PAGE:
Black Monday – The nickname for Monday, October 19, 1987.
Several major stock markets around the world crashed, including Hong Kong (which dropped by 46%), Australia (42%), Spain (31%), New Zealand (60%), and the U.S. (23%). At the time, it was the largest one-day worldwide drop in history.
Black Tuesday – October 29, 1929, the date of the crash of the New York Stock Exchange, which precipitated the Great Depression.
Black Wednesday – On September 16, 1992, the British pound was forced out of the European Exchange Rate Mechanism, severely devaluing the currency. Investors (and British government) lost more than 3.5 billion pounds (about $5 billion), and the event was one of many that led to the creation of the euro, the European-wide currency.
Black Thursday – On February 1, 1996, President Bill Clinton signed the Communications Decency Act into law. It was a far-reaching attempt to regulate on the Internet, including the amount of indecency and pornography. To call attention to what they felt was violation of free speech protection, on Thursday, February 8, several major Web sites (including Yahoo) changed the background color of all their sites to black. (The Communications Decency Act was ruled unconstitutional by the Supreme Court in 1997.)
Black Friday – The nickname for Friday, September 24, 1869, when bankers Jay Gould and James Fisk Jr. tried to corner the gold market creating a Wall Street Panic.
Black Saturday – The nickname for Friday, September 10, 1547, when Scottish attempts at independence were thwarted by English troops at the Battle of Pinkie, outside Edinburgh
Black Sunday – Disneyland opened on Sunday, July 17, 1955, in Anaheim, California. The day came to be known as “Black Sunday” in the Disney corporation because the park’s freshly poured asphalt hadn’t yet dried. Hundreds of visitors’ shoes got struck and were left behind.
“I’m very grateful for:
• For having such loving and giving parents;
• for having a supportive family;
• for having amazingly fun, beautiful and smart friends;
• for my health and good genes;
• for my healthy and loyal cat;and
• for having the opportunity to help others succeed and be part of their lives. I feel very lucky to know all of you because you all make this ride called life so much more fun, interesting and unforgettable. Thank you and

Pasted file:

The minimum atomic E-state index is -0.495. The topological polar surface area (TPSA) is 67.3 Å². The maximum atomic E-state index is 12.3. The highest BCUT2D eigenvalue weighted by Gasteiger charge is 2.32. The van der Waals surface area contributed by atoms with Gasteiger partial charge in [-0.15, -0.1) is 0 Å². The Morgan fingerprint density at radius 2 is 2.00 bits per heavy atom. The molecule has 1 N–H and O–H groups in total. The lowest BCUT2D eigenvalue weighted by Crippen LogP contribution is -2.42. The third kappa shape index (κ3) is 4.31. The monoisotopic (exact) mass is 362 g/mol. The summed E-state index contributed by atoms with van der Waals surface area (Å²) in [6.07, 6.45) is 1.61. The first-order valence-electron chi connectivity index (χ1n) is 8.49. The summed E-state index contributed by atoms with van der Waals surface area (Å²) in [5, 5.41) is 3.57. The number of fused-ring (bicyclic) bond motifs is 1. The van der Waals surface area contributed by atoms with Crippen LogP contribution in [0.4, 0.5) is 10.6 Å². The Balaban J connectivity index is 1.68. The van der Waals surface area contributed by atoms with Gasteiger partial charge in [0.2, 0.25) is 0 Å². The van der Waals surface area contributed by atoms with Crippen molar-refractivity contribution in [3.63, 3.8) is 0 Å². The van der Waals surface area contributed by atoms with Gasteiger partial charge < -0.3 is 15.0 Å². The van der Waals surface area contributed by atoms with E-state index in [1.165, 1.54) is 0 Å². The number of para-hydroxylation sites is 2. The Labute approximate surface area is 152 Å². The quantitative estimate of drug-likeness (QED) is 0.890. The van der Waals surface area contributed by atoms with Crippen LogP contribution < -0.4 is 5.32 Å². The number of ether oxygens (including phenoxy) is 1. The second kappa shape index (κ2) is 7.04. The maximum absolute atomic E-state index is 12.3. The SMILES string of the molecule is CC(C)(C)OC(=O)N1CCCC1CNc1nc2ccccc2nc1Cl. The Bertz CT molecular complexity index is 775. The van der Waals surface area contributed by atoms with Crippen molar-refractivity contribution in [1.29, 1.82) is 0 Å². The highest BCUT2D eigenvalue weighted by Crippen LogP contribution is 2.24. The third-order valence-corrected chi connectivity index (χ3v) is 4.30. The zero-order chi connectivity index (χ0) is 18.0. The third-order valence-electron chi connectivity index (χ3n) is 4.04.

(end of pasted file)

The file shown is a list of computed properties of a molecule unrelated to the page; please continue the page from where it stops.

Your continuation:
“Missing someone gets easier every day because even though you are one day further from the last time you saw them, you are one day closer to the next time you will.”—Wondering if long distance relationship ever works
Costco Stops Carrying Coke - wonder if Pepsi's stocks are up? Kicking myself for selling some of my stocks earlier. I truly believe Pepsi Diet is better and the company is better run than Coke - Trust me, I worked there :)
“#1 Law of Power - Never Outshine the Master - Always make those above you feel comfortably superior. In your desire to please or impress them, do not go too far in displaying your talents or you might accomplish the opposite - inspire fear and insecurity. Make your masters appear more brilliant than they are and you will attain the heights of power.”—Robert Greene, author of The 48 Laws of Power
Don't hate me because I'm a Republican, but I couldn't help but donate $100 to the RGA so I can get a personally signed book of Sarah Palin's "Going Rogue" book. I'm kind of really excited about it - I told you do not hate me ;)
Chicken Paella Recipe (as promised, here it is) Let me know how it turned out :)
3 tablespoons extra-virgin olive oil, 2 turns of the pan
3 cloves garlic, crushed
1/2 teaspoon crushed red pepper flakes
2 cups enriched white rice
1/4 teaspoon saffron threads
1 bay leaf
1 quart chicken broth or stock
4 sprigs fresh thyme
1 1/2 pounds chicken tenders, cut into thirds
Salt and freshly ground black pepper
1 red bell pepper, seeded and chopped
1 medium onion, chopped
3/4 pound chorizo, casing removed and sliced on an angle
1 pound peeled and deveined large shrimp
1 cup frozen peas
1/4 cup chopped flat-leaf parsley
4 scallions, chopped
In a very wide pan or paella pan, preheated over medium high heat, add 2 tablespoons extra-virgin olive oil, 2 turns of the pan, crushed garlic, red pepper flakes, add rice and mix 2 or 3 minutes. Add saffron threads, bay leaf, broth, and thyme and bring liquids to a boil over high heat. Cover the pan with lid or foil and reduce heat to simmer.
In a separate nonstick skillet, over medium high heat brown chicken on both sides in 1 tablespoon extra-virgin olive oil, 1 turn of the pan. Season chicken with salt and pepper. Add peppers and onions to the pan and cook 3 minutes longer. Add chorizo to the pan and cook 2 minutes more. Remove pan from heat.
After about 13 minutes, add shrimp on top of the rice. Pour in peas, scatter lemon zest over the rice and seafood, then cover the pan again. After 5 minutes stir rice and shrimp mixture and lift out bay and thyme stems, now bare of their leaves. Arrange cooked chicken and peppers, onions and chorizo around the pan. Top with parsley and scallions. Serve with wedges of lemon and warm bread.
Wow, I am very impress with Asurion's services. I lost my blackberry Saturday morning and got a new one today - no fuss and buts...Highly recommend you get asurion as a cell insurance...It's worth it! Thumbs up for me :)
A PEO is much more than an outlet or cost effective resource for payroll. What can you do with 4% to 7% of your Gross Annual Payroll freed up from your non-profit generating expenses?
1. Time PEO’s remove non-productive tasks that take away time and resources so you can focus on bottom line activities such as strategic planning, marketing, and customer service. Could you make more money if you had time to work your business? Time is money in business.
2. Cash Flow PEO’s improve your cash flow by integrating most of your employee cost-centers into a single cost factor; including employer matching FICA, FUTA, SUTA, Work Comp, Administrative Overhead, and employee benefits. Your cash flows in “real-time” right along with your business income.
3. Workers’ Compensation PEO’s make buying and maintaining work comp easier than ever. No more BIG down payments. No more year-end premium audits. Because your work comp is built into your PEO rate, you pay as you go which frees up more dollars for company growth.